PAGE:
What is more problematical is the application of waiver, or as set forth in the Diversified Industries
formulation, whether the communication was confined within the corporate structure to those with a need to know. In her deposition, Ms. Miller noted that others within the Plaintiff's organization have access to some but not all of the contents of the database. Who these persons might be and for what purposes they might be able to access the database were questions Ms. Miller was unable to answer. (Miller Deposition as 46-47). Thus, it is not possible at this time to state with certainty that the Promised Land Spreadsheet is a protected communication by operation of the attorney/client privilege.
Fortunately, the analysis under work product immunity is much more clear. As noted above, the data in the Spreadsheet have been arranged into categories at the direction of legal counsel to facilitate his provision of legal advice on whether to initiate litigation. (Smillie Deposition at 61-62). Upon these facts, the Spreadsheet is a document prepared in anticipation of, that is because of, litigation and not in the ordinary course of business.
However, the foregoing does not conclude the analysis under the work product doctrine. Work product immunity is a qualified immunity. It can be overcome upon a showing of substantial need. In this case, a primary defense is the statute of limitations. In particular, there will be a major issue as to when this cause of action accrued from the standpoint of the discovery rules, that is, when a reasonable party in the position of Plaintiff should have known it had sustained an injury at the hands of a particular Defendant. In such an inquiry, the information available to Plaintiff during April, May and June of 2002 about possible fraud by Promised Land and negligence on the part of closing agents is critical to the defense. Of course, this information is uniquely within the knowledge of the QA Department and its Investigation Department. The contents of the Access database, at the relevant time, could be critical to this determination, if such information can be derived.
The spreadsheet provided to the Court is one which appears to be generated during the summer of 2006. Despite this, the format and arrangement of information will be useful to Defendants, as well as the information itself, though much of this has apparently already been provided to Defendants through Plaintiff's loan files. Thus, the Court concludes that Defendant has shown substantial need for the production of the Access Spreadsheet.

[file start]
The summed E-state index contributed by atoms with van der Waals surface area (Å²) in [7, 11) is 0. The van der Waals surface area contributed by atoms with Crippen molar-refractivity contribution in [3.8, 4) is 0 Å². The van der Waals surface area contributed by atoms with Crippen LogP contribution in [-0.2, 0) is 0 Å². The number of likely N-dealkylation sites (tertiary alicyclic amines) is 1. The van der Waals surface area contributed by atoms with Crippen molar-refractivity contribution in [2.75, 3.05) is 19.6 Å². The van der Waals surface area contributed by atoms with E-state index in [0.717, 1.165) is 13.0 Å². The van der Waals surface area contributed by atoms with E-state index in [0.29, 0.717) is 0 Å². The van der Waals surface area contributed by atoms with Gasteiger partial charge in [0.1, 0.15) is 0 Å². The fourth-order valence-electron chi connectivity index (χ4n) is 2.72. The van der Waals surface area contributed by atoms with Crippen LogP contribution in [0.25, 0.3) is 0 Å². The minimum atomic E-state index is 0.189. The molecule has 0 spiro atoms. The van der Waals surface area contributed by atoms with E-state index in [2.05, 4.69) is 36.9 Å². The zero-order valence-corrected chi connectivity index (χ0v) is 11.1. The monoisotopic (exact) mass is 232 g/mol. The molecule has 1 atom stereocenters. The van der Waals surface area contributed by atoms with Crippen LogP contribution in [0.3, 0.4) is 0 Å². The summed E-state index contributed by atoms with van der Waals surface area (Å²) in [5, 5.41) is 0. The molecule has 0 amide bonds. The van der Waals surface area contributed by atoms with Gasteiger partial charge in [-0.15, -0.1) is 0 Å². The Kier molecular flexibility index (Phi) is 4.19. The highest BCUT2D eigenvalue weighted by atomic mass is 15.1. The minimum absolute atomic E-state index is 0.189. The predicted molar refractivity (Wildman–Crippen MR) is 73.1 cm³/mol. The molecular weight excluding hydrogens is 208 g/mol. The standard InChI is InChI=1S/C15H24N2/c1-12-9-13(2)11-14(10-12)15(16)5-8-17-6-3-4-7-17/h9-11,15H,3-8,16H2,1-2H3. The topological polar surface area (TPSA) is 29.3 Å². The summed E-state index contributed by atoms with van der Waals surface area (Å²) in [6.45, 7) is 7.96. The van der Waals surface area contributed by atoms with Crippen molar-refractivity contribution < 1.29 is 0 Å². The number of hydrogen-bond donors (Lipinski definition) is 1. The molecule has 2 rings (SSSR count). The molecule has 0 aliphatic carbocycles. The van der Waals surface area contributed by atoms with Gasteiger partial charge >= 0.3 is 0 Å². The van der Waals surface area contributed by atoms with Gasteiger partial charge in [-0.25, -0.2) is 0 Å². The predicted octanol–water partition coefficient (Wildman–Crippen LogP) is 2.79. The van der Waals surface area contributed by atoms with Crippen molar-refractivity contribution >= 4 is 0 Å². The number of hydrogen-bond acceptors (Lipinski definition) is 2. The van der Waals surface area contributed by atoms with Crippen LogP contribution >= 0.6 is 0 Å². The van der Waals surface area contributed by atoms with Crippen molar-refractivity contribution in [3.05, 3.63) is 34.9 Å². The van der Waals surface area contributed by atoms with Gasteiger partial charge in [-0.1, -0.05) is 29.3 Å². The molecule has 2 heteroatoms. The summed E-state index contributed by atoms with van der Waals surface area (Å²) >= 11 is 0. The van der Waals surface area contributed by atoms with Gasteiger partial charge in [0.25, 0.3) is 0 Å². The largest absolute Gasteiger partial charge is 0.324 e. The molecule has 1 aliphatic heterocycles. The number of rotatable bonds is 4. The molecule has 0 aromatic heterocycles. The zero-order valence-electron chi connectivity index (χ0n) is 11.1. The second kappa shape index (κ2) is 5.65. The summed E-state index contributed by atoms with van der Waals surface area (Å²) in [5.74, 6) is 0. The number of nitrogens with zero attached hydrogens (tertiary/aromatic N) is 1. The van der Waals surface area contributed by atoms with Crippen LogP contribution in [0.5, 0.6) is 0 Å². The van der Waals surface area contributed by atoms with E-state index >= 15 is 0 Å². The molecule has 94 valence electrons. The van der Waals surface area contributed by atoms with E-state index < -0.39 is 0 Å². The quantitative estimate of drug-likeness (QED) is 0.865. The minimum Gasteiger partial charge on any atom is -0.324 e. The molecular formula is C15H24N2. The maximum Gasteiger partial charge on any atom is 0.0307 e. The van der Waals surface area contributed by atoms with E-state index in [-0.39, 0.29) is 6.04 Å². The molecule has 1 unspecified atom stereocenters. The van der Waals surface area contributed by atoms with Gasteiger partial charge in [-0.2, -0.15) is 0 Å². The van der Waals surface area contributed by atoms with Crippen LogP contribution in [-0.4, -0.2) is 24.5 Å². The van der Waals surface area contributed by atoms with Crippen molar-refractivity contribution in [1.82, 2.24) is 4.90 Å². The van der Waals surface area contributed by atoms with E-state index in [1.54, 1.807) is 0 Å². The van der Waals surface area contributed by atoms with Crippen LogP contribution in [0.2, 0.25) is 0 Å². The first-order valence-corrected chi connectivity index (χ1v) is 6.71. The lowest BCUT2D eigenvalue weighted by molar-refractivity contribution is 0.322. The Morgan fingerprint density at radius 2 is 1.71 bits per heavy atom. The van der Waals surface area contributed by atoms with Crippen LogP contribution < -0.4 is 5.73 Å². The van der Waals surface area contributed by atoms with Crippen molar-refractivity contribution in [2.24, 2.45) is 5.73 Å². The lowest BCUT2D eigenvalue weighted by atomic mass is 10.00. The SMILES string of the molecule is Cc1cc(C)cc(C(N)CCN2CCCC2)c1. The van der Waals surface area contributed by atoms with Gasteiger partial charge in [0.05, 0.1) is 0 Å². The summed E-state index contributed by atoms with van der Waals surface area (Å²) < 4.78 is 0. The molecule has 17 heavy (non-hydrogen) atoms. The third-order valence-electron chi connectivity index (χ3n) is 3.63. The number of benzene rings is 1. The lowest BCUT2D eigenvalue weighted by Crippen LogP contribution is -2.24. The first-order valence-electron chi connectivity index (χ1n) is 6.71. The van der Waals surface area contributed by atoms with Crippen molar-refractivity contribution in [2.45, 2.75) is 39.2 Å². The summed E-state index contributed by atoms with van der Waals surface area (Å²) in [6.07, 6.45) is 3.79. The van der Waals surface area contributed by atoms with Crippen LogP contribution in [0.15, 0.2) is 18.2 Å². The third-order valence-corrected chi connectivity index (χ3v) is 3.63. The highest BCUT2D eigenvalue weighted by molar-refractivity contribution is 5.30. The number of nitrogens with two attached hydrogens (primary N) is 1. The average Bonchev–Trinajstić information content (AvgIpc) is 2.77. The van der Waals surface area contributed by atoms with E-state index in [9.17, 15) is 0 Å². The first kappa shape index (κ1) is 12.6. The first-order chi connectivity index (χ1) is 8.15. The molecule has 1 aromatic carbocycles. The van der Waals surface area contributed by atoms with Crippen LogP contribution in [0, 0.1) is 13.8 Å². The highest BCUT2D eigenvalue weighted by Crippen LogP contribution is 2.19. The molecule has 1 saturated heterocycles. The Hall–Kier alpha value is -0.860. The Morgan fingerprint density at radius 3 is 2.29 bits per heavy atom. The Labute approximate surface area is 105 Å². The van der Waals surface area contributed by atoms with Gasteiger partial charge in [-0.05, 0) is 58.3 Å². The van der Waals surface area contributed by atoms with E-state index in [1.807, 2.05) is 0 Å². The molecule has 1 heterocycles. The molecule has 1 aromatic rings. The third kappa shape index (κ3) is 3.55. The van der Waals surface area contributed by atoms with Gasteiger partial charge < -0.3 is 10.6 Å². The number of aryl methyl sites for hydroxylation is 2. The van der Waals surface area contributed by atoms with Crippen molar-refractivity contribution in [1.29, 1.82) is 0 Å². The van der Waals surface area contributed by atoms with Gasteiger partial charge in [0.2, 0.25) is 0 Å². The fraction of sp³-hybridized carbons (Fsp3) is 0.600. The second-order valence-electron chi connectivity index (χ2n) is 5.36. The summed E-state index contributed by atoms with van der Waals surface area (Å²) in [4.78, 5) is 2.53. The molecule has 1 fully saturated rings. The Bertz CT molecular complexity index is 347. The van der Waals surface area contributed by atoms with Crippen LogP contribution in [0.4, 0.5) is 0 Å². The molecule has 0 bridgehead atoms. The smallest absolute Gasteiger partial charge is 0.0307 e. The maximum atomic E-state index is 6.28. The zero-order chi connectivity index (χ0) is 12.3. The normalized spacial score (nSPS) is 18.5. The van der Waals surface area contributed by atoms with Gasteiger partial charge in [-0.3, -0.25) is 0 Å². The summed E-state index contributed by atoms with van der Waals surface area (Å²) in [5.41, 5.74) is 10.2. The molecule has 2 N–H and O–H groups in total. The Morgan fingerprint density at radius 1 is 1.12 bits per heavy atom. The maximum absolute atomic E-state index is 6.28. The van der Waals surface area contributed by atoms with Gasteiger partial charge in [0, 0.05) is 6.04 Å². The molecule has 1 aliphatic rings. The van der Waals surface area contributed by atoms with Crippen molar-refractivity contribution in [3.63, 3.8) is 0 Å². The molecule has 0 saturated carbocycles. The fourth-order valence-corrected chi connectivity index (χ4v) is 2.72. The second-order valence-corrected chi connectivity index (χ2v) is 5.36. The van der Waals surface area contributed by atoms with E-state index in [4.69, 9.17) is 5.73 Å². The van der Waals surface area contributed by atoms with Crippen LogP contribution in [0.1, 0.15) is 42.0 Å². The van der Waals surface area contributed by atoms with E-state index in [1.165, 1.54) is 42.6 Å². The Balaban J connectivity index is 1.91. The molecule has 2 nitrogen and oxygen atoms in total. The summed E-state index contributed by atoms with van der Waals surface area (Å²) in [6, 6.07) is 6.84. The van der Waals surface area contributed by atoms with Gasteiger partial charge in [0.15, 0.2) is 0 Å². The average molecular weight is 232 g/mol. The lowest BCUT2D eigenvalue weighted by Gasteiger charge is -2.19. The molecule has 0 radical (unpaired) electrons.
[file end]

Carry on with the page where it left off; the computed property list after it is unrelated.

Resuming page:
*5 However, a final exception regarding so-called attorney opinion work product comes into play. The Rule directs Courts to “protect against disclosure of the mental impressions, conclusions or legal theories of an attorney or other representative.” Several of the categories and the information contained therein clearly fall within this protection based on the Court's inspection. Accordingly, the last four categories of the Spreadsheet may be redacted in the production ordered herein.
The foregoing determination to order production of a redacted version of the Spreadsheet also clarifies the availability of the attorney/client privilege. The document ordered produced is not the document communicated to counsel. What remains is merely a collection of facts, most already disclosed to Defendants. As such, it does not qualify as an attorney/client protected document.
The foregoing also resolves the applicability of the privilege and immunity to the two-page reports. This item is simply a slice as it were by individual borrowers of the “Access” database. The same information available in the individual two page reports is being provided with the production of the redacted spreadsheet. Further, these reports are also not protected by the attorney/client privilege as it is clear that the reports were never communicated in that format to counsel. (Miller Deposition at 58).
Ms. Miller testified in deposition that at the conclusion of her investigation, she provides for Mr. Smillie in addition to the Master Spreadsheet, a broker investigation summary. (Miller Deposition at 59). See also
Smillie Deposition at 30-38. The broker investigation summary is prepared for legal counsel to provide a final summary of the investigation. As such, it is clearly attorney/client material. (Miller Deposition at 63). As before there is some indication of possible waiver as Ms. Miller testified that others can receive the broker information summary. (Miller Deposition at 64). What remains unclear is whether the broker summary on Promised Land was dispersed outside those with need to know as it relates to attorney/client matters.
Again, the work product doctrine provides a clearer outcome. This document was prepared at counsel's instance and at counsel's direction as to information and format. The summary is provided to facilitate a decision on the initiation of litigation. (Smillie Deposition at 30-31). As such it is protected work product. However, while the same issues of substantial need are present with the broker summary, it is not possible to redact out the opinion work product. Accordingly, the document is protected as opinion work product and need not be disclosed. The Court will disclose that those portions of this document that relate to title companies and closing agents carry an “Effective Date” of April 28, 2004.
The final document at issue is the item denominated as the executive summary. This document is actually prepared by counsel and directed to management and provides the advice on whether to initiate litigation. (Miller Deposition at 61, 68). As such it is clearly protected by both the attorney/client privilege and the work product immunity for opinion work product. As such it need not be produced.